Angelo Stavrow [dot] Blog


A bit of personal news: I'm kicking off 2022 in a new mobile engineering role.


It's been a while since I wrote an annual retrospective (publicly, anyway). It feels like a tradition worth revisiting — even if we are almost a week and a half into the new year.


Like many folks who keep a blog, I like to fiddle with setups and reorganize my “online presence” every so often. But I've come to realize that the problem with fiddling is that it's a distraction from doing. And if I want to do more (of whatever), then I've got to not only reduce the fiddling, but the friction as well.

Hugo is an excellent static site generator, and I've had a lot of fun building the Indigo theme that powers this site (as well as a few others!) — but it's time to retire it. If I want to write more (and I do!), being tied to a desktop and having to run incantations on the terminal to create a draft and publish the final article is… well, it's a pain. Yes, I can keep my drafts in Drafts or any other cross-platform writing app, but the fact remains that I still have to get to my Mac to publish. And if that Mac has to go in for servicing, then I need to find another machine, deploy all the fiddle bits that generate and publish the site, and hope that I remembered to commit any changes I'd made, either to the theme or the content.

It's a headache.

The way things are set up, I also need to switch contexts if I choose to publish a short, title-less “update” — for a few years now, long-form posts have been published to, and short posts have been published to, with some additional plumbing set up to get each feed into the other site, as well as everything pushed out to various communities that I like to engage in.

Fact is, nothing takes the fun out of creating a thing more than having to maintain it.

So, in the interest of offloading the work that I'd taken upon myself, let's discuss how things will be changing.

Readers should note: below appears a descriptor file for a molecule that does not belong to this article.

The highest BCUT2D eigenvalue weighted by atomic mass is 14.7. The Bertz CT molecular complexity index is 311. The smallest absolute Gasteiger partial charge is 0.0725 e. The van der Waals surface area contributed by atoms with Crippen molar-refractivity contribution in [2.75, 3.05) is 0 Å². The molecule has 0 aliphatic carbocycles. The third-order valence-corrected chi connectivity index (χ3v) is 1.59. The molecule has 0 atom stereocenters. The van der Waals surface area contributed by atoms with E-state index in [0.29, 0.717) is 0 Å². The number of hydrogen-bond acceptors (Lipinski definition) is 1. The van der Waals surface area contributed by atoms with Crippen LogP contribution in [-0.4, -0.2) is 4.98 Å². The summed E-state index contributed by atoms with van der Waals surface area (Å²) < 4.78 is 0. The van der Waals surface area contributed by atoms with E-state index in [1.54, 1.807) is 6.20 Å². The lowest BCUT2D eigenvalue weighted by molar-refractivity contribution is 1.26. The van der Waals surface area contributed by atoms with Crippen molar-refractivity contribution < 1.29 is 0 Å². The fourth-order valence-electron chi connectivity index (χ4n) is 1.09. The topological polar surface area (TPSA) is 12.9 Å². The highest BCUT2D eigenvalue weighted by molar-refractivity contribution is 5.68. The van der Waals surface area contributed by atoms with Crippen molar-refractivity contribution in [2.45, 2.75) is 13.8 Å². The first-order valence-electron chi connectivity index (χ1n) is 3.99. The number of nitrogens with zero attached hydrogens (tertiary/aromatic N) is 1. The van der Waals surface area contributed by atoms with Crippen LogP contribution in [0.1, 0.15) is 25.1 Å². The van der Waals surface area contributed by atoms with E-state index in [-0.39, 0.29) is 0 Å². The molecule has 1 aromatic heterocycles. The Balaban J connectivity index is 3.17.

Since late November, I've been writing everything —that is, both long-form articles and short updates— on, which is a blog. This will be the new home for my writing; the RSS feed is pushed to my account, where the cross-posting bot syndicates that content out to my Twitter and Mastodon accounts. I really like the focus puts on writing, but I like the communities with which I share my writing too, and this works really well to combine frictionless writing with frictionless sharing.

(Disclaimer: I've been working with their team building the official iOS app for WriteFreely, the open-source software that powers the service.)

I'm going to slowly import all posts on the old blog and to this new blog, and I'm going to try to make sure that old permalinks continue to work. Then, I'll be free to do a bit of re-working of my online presence:

  • My dot-com site will become a landing page of sorts, hosting some info about me and links to the various social networks I like to participate in.
  • My dot-dev site is already a landing page for software-development-related links, but I'm going to take some time to improve it a little bit.
  • I'm not decided yet whether I'll simply archive the Indigo theme, or see if someone else wants to take it over. I don't need to make this decision now, but I will share this in the GitHub repo.

So there you go. Happy New Year, friends, and if you'd like, consider updating your feed readers to the new blog's RSS feed.

#news #indigo


Despite having fifty-two weekly retrospectives over four notebooks to look back on, I didn't write up any kind of “2019 In Review” post here. I did spend the morning of New Years Eve writing up an annual retrospective, though, as discussed in [episode 17 of Make Before Break]; I just didn't share any findings and insights.


It's been a week since [Frank] and I wrapped up and released the final episode for [Make Before Break]'s first season. Here are a few things we learned about making a podcast.


…and a voice for silent film.


I'm being a bit more careful about defining goals this year. Certainly, there are some things that I'm aiming to do, or that I need to do, but these things have to be balanced against the universe not especially giving a damn about my wants and needs — and I need to be okay with that. But more importantly, I'm working harder on timeboxing my projects in OmniFocus, for a few reasons.


Yesterday marked the end of my time working on [Manuscript], as the transition of the product over to its new owner is complete. With that, I'd been looking for a new contract, and today I'm happy to announce that I'll be joining the team at [Glitch]!